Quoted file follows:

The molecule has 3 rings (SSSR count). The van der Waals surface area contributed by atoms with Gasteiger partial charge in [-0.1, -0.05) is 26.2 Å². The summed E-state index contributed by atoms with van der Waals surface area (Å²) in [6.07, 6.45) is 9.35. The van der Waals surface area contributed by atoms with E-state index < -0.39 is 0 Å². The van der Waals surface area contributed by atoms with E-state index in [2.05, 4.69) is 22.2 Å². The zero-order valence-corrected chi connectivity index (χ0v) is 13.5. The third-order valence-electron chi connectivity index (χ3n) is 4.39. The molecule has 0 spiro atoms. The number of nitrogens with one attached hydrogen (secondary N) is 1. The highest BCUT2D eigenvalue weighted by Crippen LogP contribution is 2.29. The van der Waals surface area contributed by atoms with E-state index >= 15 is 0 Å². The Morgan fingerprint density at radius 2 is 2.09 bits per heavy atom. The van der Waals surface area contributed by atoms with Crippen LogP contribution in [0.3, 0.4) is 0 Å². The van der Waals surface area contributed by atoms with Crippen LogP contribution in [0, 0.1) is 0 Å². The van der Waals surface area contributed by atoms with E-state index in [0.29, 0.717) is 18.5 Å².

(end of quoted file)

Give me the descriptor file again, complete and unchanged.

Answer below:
The molecule has 3 rings (SSSR count). The van der Waals surface area contributed by atoms with Gasteiger partial charge in [-0.1, -0.05) is 26.2 Å². The summed E-state index contributed by atoms with van der Waals surface area (Å²) in [6.07, 6.45) is 9.35. The van der Waals surface area contributed by atoms with E-state index < -0.39 is 0 Å². The van der Waals surface area contributed by atoms with E-state index in [2.05, 4.69) is 22.2 Å². The zero-order valence-corrected chi connectivity index (χ0v) is 13.5. The third-order valence-electron chi connectivity index (χ3n) is 4.39. The molecule has 0 spiro atoms. The number of nitrogens with one attached hydrogen (secondary N) is 1. The highest BCUT2D eigenvalue weighted by Crippen LogP contribution is 2.29. The van der Waals surface area contributed by atoms with E-state index >= 15 is 0 Å². The Morgan fingerprint density at radius 2 is 2.09 bits per heavy atom. The van der Waals surface area contributed by atoms with Crippen LogP contribution in [0.3, 0.4) is 0 Å². The van der Waals surface area contributed by atoms with Crippen LogP contribution in [0, 0.1) is 0 Å². The van der Waals surface area contributed by atoms with E-state index in [0.29, 0.717) is 18.5 Å².